A Look at the Hiroshima Peace Memorial
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A Look at the Hiroshima Peace Memorial

Friday August 6, 2010 marks the 65th anniversary of the atomic bombing of Hiroshima, Japan. It also marks the first time an official representative of the United States (Ambassador John Roos) will attend the annual ceremonies, along with representatives of 75 other countries and the United Nations Secretary-General, Ban Ki-moon.

Friday August 6, 2010 marks the 65th anniversary of the atomic bombing of Hiroshima, Japan. It also marks the first time an official representative of the United States (Ambassador John Roos) will attend the annual ceremonies, along with representatives of 75 other countries and the United Nations Secretary-General, Ban Ki-moon.

The official presence of the U.S. at this year’s ceremonies has generated both support and controversy, and has highlighted one of the world’s most poignant and haunting landmarks. A brief look back over this site’s 95-year history should help put this momentous occasion in perspective.

Hiroshima (???)

This southern city, founded in 1589, was the capital of its region/prefecture, and developed over the centuries into an important urban center, culminating with the construction of Ujina Harbor, which established Hiroshima as a major port city in the 1880s.

Over the next 35 years Hiroshima expanded, adding railroad and industrial capacity, allowing it to play key roles in both the Sino-Japanese War (1894-95) and Russo-Japanese War (1904-1905). A result of this increased trade and industrialization was the construction in 1915 of the Hiroshima Prefectural Commercial Exhibition (HMI).

World War II

The Second Army and Chugoku Regional Army made their headquarters in Hiroshima during the War, and the Marine Headquarters was based nearby at the port of Ujina, but Hiroshima had avoided the devastating raids that had largely destroyed other major urban centers like Tokyo and Toyama.

This false peace ended at 8:15AM on August 6, 1945 when a B-29 bomber (Enola Gay), piloted by Col. Paul Tibbets released a 13-kiloton, uranium-based bomb over the city, almost directly over the dome of the Hiroshima Prefectural Industrial Promotion Hall (as it had been renamed in 1933).

The resulting blast killed or injured roughly 150,000 people and destroyed nearly 70% of the city’s buildings, including a large portion of the Promotional Hall. All that remained of the building was some structural concrete and the shell of its dome.

Genbaku Dome (?????)

After the war the ruins of the Promotional Hall were initially slated for demolition, but the intactness of the remaining structure led to delays and some controversial calls for preservation as Hiroshima struggled to rebuild. In 1966 the city decided to formally preserve the site (now dubbed the “A-Bomb Dome”). International donations were added to locally-raised funds, and the Dome has undergone two preservation projects, ultimately expanding its grounds into a memorial park, including a museum, Children’s Peace Monument and cenotaph, among other structures.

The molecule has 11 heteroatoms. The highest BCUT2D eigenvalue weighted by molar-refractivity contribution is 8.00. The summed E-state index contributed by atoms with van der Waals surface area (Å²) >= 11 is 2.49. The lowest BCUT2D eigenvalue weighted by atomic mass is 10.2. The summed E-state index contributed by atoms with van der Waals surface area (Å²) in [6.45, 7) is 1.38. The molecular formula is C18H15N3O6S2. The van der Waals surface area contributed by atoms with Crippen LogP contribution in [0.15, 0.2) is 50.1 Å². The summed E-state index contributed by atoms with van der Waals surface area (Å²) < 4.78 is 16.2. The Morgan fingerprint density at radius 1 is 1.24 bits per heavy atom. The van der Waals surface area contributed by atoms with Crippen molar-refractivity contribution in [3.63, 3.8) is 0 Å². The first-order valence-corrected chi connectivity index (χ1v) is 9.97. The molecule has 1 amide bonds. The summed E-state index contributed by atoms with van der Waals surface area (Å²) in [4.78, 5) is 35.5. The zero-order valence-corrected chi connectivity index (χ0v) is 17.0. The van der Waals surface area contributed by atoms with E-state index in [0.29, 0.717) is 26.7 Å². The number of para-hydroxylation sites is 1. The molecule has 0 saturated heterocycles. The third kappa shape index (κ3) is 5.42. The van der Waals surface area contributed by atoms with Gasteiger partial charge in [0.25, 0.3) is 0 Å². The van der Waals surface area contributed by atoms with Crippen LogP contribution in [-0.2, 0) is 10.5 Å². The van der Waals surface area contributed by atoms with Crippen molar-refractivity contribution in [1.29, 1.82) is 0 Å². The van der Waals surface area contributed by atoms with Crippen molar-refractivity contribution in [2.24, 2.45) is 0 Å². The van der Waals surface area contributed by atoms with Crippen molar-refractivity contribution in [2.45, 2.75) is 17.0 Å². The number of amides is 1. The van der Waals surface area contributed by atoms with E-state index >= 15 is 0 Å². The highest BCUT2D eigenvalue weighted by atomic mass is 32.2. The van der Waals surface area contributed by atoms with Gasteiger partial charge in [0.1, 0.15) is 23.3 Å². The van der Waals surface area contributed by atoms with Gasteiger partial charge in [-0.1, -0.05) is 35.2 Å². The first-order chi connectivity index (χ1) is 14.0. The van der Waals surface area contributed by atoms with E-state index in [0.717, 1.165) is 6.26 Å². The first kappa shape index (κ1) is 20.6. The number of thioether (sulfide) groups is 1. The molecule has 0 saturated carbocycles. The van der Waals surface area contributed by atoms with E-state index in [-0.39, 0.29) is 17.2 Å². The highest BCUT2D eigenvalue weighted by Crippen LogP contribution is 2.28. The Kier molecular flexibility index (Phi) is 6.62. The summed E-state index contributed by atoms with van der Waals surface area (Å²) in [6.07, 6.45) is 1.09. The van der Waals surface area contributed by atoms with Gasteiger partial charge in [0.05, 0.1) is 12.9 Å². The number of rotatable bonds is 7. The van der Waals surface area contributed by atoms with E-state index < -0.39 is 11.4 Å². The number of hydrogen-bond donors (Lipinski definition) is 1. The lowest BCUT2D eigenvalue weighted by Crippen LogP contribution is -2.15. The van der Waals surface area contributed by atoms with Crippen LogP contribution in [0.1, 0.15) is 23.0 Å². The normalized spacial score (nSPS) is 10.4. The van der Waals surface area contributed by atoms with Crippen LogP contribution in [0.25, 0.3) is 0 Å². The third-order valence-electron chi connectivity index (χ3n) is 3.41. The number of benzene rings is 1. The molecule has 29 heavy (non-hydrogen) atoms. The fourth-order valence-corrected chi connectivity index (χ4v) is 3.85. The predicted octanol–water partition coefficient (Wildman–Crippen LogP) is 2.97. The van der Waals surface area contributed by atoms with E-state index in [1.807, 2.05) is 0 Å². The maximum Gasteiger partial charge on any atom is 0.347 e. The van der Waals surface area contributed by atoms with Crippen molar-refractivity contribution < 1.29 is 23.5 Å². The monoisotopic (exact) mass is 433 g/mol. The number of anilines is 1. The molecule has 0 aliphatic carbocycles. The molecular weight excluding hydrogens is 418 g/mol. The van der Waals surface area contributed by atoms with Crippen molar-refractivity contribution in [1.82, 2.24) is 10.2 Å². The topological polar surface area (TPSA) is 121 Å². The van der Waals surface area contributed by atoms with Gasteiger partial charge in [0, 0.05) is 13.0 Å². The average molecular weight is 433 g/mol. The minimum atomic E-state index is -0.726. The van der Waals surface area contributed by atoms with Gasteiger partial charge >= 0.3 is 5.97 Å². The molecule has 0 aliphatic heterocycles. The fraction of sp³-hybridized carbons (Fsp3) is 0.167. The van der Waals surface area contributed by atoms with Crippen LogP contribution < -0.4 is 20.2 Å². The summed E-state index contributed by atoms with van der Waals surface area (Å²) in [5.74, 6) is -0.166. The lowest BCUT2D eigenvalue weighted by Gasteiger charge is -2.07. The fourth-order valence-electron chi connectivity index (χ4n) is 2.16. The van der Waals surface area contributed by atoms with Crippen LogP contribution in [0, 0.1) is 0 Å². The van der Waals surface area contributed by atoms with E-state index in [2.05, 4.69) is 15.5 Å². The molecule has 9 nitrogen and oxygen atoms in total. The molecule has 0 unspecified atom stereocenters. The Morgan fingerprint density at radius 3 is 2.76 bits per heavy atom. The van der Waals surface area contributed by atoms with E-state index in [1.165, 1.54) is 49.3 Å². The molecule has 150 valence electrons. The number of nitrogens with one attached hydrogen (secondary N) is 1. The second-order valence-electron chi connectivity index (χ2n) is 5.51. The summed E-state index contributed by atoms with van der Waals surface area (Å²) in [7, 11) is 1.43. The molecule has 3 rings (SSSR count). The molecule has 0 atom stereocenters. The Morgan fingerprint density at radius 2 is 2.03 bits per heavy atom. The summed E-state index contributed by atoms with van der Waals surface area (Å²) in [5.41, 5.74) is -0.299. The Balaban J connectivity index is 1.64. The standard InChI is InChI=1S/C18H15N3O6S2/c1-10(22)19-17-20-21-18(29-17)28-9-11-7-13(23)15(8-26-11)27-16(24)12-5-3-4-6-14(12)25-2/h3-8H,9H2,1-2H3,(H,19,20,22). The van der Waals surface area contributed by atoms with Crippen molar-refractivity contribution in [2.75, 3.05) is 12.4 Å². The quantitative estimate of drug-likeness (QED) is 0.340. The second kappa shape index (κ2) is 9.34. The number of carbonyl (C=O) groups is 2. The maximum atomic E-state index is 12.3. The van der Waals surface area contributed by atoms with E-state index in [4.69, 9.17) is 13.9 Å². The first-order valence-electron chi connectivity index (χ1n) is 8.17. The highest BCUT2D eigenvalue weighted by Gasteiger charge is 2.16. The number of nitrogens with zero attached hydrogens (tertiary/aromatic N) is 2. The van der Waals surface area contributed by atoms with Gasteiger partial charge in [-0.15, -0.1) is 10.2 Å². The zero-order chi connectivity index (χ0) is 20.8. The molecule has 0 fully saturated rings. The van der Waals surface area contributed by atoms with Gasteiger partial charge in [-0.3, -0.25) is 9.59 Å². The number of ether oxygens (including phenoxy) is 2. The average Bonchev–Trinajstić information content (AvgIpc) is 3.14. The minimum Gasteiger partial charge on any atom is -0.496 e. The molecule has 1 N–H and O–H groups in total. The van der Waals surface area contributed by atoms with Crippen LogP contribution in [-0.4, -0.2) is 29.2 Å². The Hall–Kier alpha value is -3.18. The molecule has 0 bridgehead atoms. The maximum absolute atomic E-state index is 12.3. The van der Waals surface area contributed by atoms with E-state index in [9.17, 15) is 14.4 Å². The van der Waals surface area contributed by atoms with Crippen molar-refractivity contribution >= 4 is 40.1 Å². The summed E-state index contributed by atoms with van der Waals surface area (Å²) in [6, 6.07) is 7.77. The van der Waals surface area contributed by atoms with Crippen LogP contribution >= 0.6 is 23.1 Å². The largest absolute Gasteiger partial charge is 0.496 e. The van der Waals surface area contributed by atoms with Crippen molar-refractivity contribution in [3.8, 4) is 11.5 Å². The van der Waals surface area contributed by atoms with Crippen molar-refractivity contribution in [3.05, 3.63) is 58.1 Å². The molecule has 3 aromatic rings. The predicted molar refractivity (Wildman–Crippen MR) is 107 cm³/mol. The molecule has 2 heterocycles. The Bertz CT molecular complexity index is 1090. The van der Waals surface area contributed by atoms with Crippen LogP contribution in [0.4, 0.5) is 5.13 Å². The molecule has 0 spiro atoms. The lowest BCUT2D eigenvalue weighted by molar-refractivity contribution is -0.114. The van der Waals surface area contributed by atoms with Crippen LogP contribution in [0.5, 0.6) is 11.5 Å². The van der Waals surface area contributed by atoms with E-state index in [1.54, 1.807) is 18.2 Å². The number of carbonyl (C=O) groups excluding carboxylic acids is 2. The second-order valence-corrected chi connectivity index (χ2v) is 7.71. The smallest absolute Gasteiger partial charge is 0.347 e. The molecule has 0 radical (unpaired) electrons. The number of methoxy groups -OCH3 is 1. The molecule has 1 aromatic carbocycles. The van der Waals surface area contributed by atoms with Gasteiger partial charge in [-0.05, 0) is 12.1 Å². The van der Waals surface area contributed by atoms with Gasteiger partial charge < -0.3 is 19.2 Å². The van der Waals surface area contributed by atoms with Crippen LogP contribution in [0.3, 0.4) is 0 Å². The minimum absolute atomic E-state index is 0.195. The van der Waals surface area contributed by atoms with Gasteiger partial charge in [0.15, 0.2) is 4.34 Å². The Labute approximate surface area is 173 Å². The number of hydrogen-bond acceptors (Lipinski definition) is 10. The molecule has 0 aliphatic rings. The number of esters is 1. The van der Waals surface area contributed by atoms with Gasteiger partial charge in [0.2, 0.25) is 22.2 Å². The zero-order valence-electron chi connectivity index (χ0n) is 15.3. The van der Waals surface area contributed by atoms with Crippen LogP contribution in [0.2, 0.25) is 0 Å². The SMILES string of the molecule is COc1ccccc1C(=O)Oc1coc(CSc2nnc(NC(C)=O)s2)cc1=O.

Thirty years after Hiroshima decided to protect the site, UNESCO registered the A-Bomb Dome on its World Heritage List in the hope that it would stand as a symbol for the need to eliminate nuclear weapons.

This decision was not without its own controversy, however, as both China and the United States lodged objections over the site’s placement on such an influential and symbolic list. China’s delegate expressed concern that the monument might downplay Japan’s aggression during the war and the suffering of its victims, while the U.S. representative claimed that the war’s “historical context” was not being taken into account.

Peace Memorial Ceremony

Since the 1960s the citizens of Hiroshima have held a ceremony at the Peace Memorial Park each August 6 to commemorate the bombing and its victims. This ceremony includes:

  • Dedication and offering of water
  • Opening
  • Dedication of the register of the names of the Fallen Atomic Bomb Victims
  • Dedication of flowers
  • Silent prayer and Peace Bell, which is rung for one minute from 8:15am
  • Peace Declaration by the Mayor of Hiroshima
  • Release of doves
  • Commitment to peace (given by children's representatives)
  • Various Addresses by Prime Minister of Japan and other dignitaries
  • Hiroshima Peace Song
  • Closing

It is this ceremony that the U.S. Ambassador, as well as representatives of the nuclear-armed nations of France and Britain, will attend for the first time, giving hope that 65 years in, one chapter of the Atomic Age may be closing, and a final reconciliation may soon be at hand.

Further Reading

http://whc.unesco.org/en/list/775

http://www.pcf.city.hiroshima.jp/top_e.html

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Comments (1)

Mark, thank you for this article on the eve of this important anniversary. What a dark day in history that was. You know what they say . . . those who forget history tend to repeat it. God help us.

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